Travis Baker had a few important things to learn about running his own junk removal and recycling business – such as pricing, operating a backhoe and how popular his rent-a-dumpster service would be.
But he’s starting his third year as owner of Heartland Recycling Services more confident than ever.
“Actually, it’s going way better than I expected,” Baker said. “We grew over 100 percent in the second year.”
Baker, 28, launched his business in 2013 offering only junk removal, with the goal of recycling as many materials as possible. Baker said he had worked in warehousing and logistics from the age of 18 to 25 and “pretty much went as far as I could with that.”
“I always wanted to do my own thing – have my own business; I’ve always been obsessive-compulsive about being clean, and I also have a passion for the environment.
“I thought I’d put those traits together in a small business.”
He started with a pickup and utility trailer that he filled with things customers wanted to get rid of. The second year, he bought a used dump truck from the city of Lawrence with twice as much capacity for larger loads, plus another trailer that he parks for customers to fill themselves.
“They fill it up, then I go and pick it up,” he said. “That service ended up being so popular, that trailer is booked all the time. It’s never sitting around.”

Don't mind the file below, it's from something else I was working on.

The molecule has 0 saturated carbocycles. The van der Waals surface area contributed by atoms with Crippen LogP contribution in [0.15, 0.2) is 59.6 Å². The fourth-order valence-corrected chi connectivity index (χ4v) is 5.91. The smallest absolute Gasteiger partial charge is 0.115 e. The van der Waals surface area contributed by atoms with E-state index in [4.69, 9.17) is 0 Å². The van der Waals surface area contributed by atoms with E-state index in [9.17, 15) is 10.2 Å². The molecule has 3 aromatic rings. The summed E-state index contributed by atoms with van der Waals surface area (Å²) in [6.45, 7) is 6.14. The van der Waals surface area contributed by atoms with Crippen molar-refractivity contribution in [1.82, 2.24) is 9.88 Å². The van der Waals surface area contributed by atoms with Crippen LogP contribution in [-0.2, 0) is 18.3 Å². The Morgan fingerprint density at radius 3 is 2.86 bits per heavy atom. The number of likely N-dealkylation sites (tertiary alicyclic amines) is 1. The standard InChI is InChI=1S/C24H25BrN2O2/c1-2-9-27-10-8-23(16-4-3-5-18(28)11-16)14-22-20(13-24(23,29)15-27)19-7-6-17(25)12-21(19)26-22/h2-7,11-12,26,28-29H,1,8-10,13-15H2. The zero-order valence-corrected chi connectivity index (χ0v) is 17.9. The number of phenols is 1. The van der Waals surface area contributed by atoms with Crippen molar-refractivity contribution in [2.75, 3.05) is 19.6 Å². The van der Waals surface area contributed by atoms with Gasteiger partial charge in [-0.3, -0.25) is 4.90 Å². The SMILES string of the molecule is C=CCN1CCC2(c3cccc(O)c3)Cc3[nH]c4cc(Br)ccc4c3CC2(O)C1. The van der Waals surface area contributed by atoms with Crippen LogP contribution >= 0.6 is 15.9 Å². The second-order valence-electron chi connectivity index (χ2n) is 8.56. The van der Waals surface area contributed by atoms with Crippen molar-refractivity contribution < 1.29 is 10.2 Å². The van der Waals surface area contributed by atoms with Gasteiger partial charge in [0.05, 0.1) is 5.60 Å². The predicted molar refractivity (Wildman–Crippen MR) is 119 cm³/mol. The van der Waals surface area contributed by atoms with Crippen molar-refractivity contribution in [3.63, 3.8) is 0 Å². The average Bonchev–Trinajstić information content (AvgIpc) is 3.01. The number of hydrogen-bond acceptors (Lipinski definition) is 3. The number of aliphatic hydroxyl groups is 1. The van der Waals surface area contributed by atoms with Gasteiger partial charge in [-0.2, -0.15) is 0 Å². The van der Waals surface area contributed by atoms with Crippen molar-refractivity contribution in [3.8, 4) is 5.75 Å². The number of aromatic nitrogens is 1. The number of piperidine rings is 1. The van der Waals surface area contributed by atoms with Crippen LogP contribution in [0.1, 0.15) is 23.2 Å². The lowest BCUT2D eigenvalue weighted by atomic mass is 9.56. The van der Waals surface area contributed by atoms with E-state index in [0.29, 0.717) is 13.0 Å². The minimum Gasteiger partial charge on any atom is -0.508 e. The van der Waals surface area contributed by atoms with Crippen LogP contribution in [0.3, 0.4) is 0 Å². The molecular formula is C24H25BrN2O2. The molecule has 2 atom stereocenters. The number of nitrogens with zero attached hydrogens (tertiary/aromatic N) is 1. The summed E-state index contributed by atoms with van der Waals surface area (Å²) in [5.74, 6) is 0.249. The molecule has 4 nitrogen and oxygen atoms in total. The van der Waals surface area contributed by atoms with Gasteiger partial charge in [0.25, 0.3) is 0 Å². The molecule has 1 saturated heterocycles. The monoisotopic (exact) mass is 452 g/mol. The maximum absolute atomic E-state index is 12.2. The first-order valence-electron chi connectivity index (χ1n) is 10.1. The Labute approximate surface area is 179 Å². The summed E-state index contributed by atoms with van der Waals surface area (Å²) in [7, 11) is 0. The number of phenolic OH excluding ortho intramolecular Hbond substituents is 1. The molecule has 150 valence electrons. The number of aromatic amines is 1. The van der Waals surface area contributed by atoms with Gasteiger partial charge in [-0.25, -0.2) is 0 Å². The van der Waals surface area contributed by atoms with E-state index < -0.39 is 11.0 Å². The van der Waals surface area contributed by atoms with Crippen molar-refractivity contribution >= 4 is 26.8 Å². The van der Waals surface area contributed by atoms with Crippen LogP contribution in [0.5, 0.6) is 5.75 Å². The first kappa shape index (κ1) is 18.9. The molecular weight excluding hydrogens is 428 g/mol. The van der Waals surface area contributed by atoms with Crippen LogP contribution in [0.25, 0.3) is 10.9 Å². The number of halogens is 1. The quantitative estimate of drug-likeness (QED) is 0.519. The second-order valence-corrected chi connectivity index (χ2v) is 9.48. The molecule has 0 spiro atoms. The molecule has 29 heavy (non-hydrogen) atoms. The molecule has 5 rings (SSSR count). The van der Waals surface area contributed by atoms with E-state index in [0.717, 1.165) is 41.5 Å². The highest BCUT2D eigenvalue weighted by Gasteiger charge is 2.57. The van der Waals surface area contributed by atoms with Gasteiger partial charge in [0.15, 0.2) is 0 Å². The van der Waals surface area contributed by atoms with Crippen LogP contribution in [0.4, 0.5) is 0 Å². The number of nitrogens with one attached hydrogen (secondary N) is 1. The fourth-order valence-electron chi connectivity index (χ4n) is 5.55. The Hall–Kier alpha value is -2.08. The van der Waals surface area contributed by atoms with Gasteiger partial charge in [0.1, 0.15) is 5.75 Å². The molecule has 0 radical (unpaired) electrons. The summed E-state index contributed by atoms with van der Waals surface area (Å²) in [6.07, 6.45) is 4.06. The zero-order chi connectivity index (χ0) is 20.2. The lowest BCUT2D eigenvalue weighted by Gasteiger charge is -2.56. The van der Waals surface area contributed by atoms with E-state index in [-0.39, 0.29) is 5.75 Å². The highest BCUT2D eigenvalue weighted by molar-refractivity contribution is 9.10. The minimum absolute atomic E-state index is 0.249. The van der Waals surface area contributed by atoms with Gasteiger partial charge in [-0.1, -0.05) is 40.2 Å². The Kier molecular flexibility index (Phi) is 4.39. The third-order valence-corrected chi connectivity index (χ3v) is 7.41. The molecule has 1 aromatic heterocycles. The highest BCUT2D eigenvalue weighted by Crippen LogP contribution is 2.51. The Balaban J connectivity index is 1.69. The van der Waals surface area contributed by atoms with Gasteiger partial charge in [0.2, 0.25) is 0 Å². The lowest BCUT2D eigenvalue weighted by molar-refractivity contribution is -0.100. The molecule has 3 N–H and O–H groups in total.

He’s in the process of buying a second dump truck, from a dealership in Wisconsin, and six more bins for customers who want to save money by doing some of the work themselves.
Heartland also performs demolition services, taking down about a dozen structures a year. For that work, Baker rents a backhoe.
“I had no training on the equipment,” he said. “I just figured it out.”
On the junk removal, Baker said he tries to differentiate himself from competitors by basing his pricing on how many cubic yards he’s hauling instead of what percentage of the truck it fills. He thinks that’s easier for customers to understand.
He still follows that method; however, he had to raise his rate to $20 per cubic yard after realizing he had underpriced himself.
“I was being overly fair to the customer and not being fair enough to myself,” he said. “I didn’t really make any money the first year.”
The downturn in prices being paid for recyclable metal also didn’t help.
“The scrap metal industry is so far down that it makes metal practically worthless,” he said. “It might pay for our gas.”
Baker says he’s still committed to recycling as much metal, plastic and paper as possible.
“It makes sense financially,” he said. “Anything we can recycle we don’t have to pay at the landfill to dispose of.”
His ultimate goal is to operate his own waste-sorting facility, “making everything as super-efficient and cost effective as possible.”
Baker, who also owns a real estate investment company, says he’s “always working” at one of his businesses. He has two employees and more he calls in for bigger jobs.
He works out of his home for now but hopes to move Heartland into a commercial building this year.
“I have just figured this out on my own,” he said. “But I’ve completed every job to the customer’s satisfaction.”